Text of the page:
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Old June 12, 2001, 05:03 PM   #1
beemerb
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Cartridge Case ID

Headstamp markings,D at 12 oclock,3 oclock, 87,
6,star,9,11.Case length 1.473,ID case mouth .482
rim dia .585.Straight case,berdan primed.Primer
pocket protrudes from base.I think its euro military but I can't find it in cardridges of the world.
Thanks
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Old June 14, 2001, 10:10 AM   #2
Mike Irwin
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To me you're describing the firing actuator for an artillery shell, not a small-arms cartridge.

Any chance of posting a pic?
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Old June 14, 2001, 10:19 AM   #3
beemerb
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Mike here is the picture,
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Old June 14, 2001, 05:05 PM   #4
Mike Irwin
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Hum...

I'm thinking two things...

1. Artillery primer/actuator.

2. An artillery sub-caliber training device.

I'll do a little searching on the headstamp this evening to see if I can track down the manufacturer.

The star marking tells me that it's Eastern Block, but that's not a given.
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Old June 14, 2001, 06:09 PM   #5
hksigwalther
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Only thing I can find for a 'D' at 12 o'clock is Gustav Genschow & Co. in Durlach, Germany. Do all of the numbers and letter read in the same direction or are they radial?
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Old June 14, 2001, 07:14 PM   #6
beemerb
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They are radial.This case was found in a ghost town in southern AZ.
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Old June 16, 2001, 01:56 PM   #7
C.R.Sam
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I got a look at it this morning. Bob's clock has Roman numerals that are radial. Markings on the case head are clockwise if your clock has Arabic numbers. In other words, they all right side up at the same time.

I lean a little toward seperation. There is quite a bit of powder marking on the outside of the case....was fired in a loose chamber. Still personaly out to lunch on it. Head seperation maby caused by firing in loose chamber plus reload X number of times with mercuric primers and black powder.........OR: was trimmed to fit a short chambered sumpin that would close on the stepped base and the chamber was a tad loose.

The Mauser part easy.....but is it a homemade wildcat, or just came apart in an old, loose, Mexican Mauser. Lot of them in these parts left over from when we were arguing over who's land this is.

Sam
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Old June 16, 2001, 02:26 PM   #8
beemerb
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Here is drawing of head.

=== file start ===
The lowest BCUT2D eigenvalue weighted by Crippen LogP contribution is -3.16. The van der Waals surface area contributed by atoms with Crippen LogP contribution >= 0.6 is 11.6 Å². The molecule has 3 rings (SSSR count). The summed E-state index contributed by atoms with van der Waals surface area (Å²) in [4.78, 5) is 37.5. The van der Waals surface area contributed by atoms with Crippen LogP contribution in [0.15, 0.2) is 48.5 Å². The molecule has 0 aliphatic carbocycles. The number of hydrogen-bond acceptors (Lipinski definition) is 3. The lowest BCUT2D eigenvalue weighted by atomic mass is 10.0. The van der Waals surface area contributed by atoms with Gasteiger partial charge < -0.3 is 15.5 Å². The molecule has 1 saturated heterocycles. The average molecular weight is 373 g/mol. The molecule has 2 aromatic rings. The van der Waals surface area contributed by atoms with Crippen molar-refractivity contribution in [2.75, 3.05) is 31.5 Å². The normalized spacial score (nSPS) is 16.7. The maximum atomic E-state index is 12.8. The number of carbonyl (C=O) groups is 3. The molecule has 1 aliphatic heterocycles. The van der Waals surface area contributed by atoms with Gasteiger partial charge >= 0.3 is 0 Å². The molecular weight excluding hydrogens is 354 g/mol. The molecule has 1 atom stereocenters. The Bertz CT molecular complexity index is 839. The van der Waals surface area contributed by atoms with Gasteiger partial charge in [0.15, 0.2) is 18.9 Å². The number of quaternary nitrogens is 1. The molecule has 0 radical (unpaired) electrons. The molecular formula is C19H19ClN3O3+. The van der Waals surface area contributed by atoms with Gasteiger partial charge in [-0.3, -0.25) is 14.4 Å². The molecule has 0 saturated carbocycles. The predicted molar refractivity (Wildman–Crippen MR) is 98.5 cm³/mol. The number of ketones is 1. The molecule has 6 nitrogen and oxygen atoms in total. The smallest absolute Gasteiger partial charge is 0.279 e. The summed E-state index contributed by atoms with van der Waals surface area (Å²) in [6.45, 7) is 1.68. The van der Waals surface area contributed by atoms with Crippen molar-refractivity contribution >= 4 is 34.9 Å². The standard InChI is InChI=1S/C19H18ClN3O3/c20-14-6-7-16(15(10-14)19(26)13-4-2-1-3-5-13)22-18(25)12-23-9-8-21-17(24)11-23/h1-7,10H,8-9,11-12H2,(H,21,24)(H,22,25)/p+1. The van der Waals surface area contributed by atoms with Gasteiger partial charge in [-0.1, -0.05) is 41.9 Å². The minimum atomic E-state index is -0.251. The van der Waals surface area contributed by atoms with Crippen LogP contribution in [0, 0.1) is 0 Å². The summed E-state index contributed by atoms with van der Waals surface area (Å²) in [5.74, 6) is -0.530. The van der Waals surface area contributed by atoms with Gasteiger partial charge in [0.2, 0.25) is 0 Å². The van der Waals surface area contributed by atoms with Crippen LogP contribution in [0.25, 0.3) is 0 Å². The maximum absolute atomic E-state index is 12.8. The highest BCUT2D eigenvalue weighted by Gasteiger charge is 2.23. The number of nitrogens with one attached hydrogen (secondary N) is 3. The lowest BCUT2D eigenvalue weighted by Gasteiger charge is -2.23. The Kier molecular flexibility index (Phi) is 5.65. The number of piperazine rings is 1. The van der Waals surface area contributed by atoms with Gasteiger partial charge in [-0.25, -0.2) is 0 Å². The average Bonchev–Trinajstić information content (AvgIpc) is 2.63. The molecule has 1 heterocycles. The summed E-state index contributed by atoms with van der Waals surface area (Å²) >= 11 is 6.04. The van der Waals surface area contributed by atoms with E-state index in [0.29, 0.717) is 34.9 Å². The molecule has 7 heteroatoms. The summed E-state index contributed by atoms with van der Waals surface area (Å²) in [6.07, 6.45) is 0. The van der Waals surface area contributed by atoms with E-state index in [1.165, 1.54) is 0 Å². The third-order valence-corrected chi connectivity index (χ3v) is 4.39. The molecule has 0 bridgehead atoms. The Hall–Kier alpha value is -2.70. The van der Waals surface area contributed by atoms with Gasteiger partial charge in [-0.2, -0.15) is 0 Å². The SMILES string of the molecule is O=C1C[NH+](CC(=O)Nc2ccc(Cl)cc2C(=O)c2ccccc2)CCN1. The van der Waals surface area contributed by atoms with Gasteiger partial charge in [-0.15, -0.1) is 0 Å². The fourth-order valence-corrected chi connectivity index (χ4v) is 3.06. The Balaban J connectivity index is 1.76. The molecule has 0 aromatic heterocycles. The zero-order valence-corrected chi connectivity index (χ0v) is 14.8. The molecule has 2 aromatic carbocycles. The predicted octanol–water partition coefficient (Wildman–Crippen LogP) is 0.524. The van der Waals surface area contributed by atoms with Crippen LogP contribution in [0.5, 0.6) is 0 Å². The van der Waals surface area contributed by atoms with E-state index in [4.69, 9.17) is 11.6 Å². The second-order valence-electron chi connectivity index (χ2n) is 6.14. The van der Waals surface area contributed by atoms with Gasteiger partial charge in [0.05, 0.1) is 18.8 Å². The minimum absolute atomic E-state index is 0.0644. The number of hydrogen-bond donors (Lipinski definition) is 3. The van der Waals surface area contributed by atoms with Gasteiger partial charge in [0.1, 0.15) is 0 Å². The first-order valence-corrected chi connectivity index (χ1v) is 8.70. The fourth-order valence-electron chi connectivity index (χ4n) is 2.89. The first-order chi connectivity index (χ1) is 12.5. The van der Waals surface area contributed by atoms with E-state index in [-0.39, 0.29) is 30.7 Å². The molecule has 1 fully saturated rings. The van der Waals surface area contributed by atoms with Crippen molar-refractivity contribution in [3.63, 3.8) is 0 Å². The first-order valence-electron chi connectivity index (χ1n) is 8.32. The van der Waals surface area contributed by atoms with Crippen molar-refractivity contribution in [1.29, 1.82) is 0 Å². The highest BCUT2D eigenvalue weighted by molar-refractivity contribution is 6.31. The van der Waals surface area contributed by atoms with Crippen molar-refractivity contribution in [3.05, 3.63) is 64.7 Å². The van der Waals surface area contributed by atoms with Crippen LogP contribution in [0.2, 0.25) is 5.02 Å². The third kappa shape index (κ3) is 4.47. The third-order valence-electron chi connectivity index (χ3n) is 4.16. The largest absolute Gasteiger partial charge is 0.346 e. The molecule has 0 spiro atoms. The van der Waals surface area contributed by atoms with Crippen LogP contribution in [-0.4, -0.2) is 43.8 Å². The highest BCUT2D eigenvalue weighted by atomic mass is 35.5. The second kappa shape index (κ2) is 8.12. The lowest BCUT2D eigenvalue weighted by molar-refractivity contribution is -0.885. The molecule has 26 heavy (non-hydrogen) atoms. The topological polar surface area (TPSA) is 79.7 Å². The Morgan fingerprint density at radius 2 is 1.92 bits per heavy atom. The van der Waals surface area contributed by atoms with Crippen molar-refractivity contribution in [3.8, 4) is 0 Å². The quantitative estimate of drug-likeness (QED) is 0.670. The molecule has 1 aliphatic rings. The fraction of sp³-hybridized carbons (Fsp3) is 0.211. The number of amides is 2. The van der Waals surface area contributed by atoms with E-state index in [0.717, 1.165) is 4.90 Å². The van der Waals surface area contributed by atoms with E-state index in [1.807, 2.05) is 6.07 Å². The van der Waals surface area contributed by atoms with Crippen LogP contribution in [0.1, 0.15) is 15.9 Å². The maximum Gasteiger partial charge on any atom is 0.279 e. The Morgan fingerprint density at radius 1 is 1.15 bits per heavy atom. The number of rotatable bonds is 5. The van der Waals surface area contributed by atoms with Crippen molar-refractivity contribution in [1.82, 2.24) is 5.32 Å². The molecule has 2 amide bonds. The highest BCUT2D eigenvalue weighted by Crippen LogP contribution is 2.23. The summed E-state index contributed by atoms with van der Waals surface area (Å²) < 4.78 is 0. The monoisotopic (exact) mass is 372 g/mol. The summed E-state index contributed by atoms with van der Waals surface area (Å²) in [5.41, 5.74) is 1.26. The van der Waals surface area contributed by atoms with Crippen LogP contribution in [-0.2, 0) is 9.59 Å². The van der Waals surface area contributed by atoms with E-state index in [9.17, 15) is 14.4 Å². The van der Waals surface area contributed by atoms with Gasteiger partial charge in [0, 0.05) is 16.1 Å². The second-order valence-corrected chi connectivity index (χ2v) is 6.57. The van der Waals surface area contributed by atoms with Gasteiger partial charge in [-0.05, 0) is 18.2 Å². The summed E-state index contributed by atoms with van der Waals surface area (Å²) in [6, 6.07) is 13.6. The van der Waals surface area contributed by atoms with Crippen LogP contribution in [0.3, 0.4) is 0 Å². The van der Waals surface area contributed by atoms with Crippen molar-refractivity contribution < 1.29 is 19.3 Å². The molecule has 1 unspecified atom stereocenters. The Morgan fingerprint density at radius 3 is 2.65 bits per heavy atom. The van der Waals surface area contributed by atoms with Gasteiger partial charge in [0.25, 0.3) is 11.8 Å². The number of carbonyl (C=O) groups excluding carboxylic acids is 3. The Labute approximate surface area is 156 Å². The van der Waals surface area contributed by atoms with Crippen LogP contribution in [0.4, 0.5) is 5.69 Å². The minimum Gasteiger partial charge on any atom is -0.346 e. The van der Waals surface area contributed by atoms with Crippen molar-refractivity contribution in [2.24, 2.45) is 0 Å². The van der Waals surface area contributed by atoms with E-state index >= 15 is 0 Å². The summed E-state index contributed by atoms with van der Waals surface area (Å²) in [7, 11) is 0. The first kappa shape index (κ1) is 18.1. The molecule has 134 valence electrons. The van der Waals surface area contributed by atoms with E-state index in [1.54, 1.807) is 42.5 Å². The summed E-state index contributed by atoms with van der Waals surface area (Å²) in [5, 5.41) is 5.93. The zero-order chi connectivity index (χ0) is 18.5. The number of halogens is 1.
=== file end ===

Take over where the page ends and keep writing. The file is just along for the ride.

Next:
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Old June 16, 2001, 03:46 PM   #9
Mike Irwin
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Sam,

That's what's known as "clockface" type numerals, in which no matter what their position around the rim of the case, they show as being in the correct orientation for reading.

Radial would be if, the letters/numbers pointed inwards toward the primer, and to read the case correctly you would have to roll it in a circle in your fingers.

There are, of course, variations, such as half-radial or arc, which is most commonly seen on American commercial.

Half of the headstamp is in an arc above the primer, half of it is in an arc below the primer, and both lines can be read when the case is held in one position.

I need to take some scans of these examples.

Anyway, unfortunatly, my long treatise on this case was lost, but it's definitely a Mauser type A case, the measurements point towards a 11.15x60R Mauser.
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Old June 16, 2001, 04:36 PM   #10
C.R.Sam
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Mike..re clockface....that what I was tryin to say.

You have mail

sam
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Old June 17, 2001, 06:09 PM   #11
Paul B.
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I have to gp with C.R. Sam. Looks like a separation.In my copy of CARTRIDGES OF THE WORLD, it shows an 11.15x60R (.43) Mauser, an 11.15x58R Austrian Werndl M77 and an 11x59R Franch Gras. All three rounds are bottleneck cartridges, but if you remove the neck and shoulder, you get a real close match.
Which of the three? My guess would go with the .43 Mauser. There were a lot of those imported into this country early on, and considering tolerences on some of thosr rifles, if there was in fact a separation right after the beginning of the shoulder, you'd get pretty close to a match.
Just my wild a$$ guess.
Paul B.
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